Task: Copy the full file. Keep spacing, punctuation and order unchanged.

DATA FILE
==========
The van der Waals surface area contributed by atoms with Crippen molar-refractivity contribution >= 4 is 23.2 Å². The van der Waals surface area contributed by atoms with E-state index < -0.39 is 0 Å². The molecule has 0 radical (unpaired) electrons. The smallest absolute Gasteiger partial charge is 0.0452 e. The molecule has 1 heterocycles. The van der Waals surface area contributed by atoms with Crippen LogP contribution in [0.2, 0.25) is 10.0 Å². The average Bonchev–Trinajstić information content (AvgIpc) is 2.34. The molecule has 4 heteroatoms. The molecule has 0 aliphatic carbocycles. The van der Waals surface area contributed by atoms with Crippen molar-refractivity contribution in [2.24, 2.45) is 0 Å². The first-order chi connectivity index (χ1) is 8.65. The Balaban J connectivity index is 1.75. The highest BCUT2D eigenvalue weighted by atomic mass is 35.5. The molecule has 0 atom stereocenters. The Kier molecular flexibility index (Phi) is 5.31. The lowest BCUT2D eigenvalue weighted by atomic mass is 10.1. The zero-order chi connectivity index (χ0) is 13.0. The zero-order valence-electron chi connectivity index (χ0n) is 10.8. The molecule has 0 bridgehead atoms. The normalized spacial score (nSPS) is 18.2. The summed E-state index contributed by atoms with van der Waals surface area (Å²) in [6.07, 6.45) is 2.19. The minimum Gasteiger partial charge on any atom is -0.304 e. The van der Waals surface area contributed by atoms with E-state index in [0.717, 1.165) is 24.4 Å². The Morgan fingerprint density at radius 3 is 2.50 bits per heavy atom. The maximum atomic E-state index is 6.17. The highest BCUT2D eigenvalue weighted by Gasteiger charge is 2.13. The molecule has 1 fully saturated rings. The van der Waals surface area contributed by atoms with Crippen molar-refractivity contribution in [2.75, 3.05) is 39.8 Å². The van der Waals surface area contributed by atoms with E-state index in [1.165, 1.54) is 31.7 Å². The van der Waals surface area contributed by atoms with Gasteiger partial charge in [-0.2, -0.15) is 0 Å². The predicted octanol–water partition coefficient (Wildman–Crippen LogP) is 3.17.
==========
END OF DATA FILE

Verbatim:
The van der Waals surface area contributed by atoms with Crippen molar-refractivity contribution >= 4 is 23.2 Å². The van der Waals surface area contributed by atoms with E-state index < -0.39 is 0 Å². The molecule has 0 radical (unpaired) electrons. The smallest absolute Gasteiger partial charge is 0.0452 e. The molecule has 1 heterocycles. The van der Waals surface area contributed by atoms with Crippen LogP contribution in [0.2, 0.25) is 10.0 Å². The average Bonchev–Trinajstić information content (AvgIpc) is 2.34. The molecule has 4 heteroatoms. The molecule has 0 aliphatic carbocycles. The van der Waals surface area contributed by atoms with Crippen molar-refractivity contribution in [2.24, 2.45) is 0 Å². The first-order chi connectivity index (χ1) is 8.65. The Balaban J connectivity index is 1.75. The highest BCUT2D eigenvalue weighted by atomic mass is 35.5. The molecule has 0 atom stereocenters. The Kier molecular flexibility index (Phi) is 5.31. The lowest BCUT2D eigenvalue weighted by atomic mass is 10.1. The zero-order chi connectivity index (χ0) is 13.0. The zero-order valence-electron chi connectivity index (χ0n) is 10.8. The molecule has 0 bridgehead atoms. The normalized spacial score (nSPS) is 18.2. The summed E-state index contributed by atoms with van der Waals surface area (Å²) in [6.07, 6.45) is 2.19. The minimum Gasteiger partial charge on any atom is -0.304 e. The van der Waals surface area contributed by atoms with E-state index in [0.717, 1.165) is 24.4 Å². The Morgan fingerprint density at radius 3 is 2.50 bits per heavy atom. The maximum atomic E-state index is 6.17. The highest BCUT2D eigenvalue weighted by Gasteiger charge is 2.13. The molecule has 1 fully saturated rings. The van der Waals surface area contributed by atoms with Crippen molar-refractivity contribution in [2.75, 3.05) is 39.8 Å². The van der Waals surface area contributed by atoms with E-state index in [1.165, 1.54) is 31.7 Å². The van der Waals surface area contributed by atoms with Gasteiger partial charge in [-0.2, -0.15) is 0 Å². The predicted octanol–water partition coefficient (Wildman–Crippen LogP) is 3.17.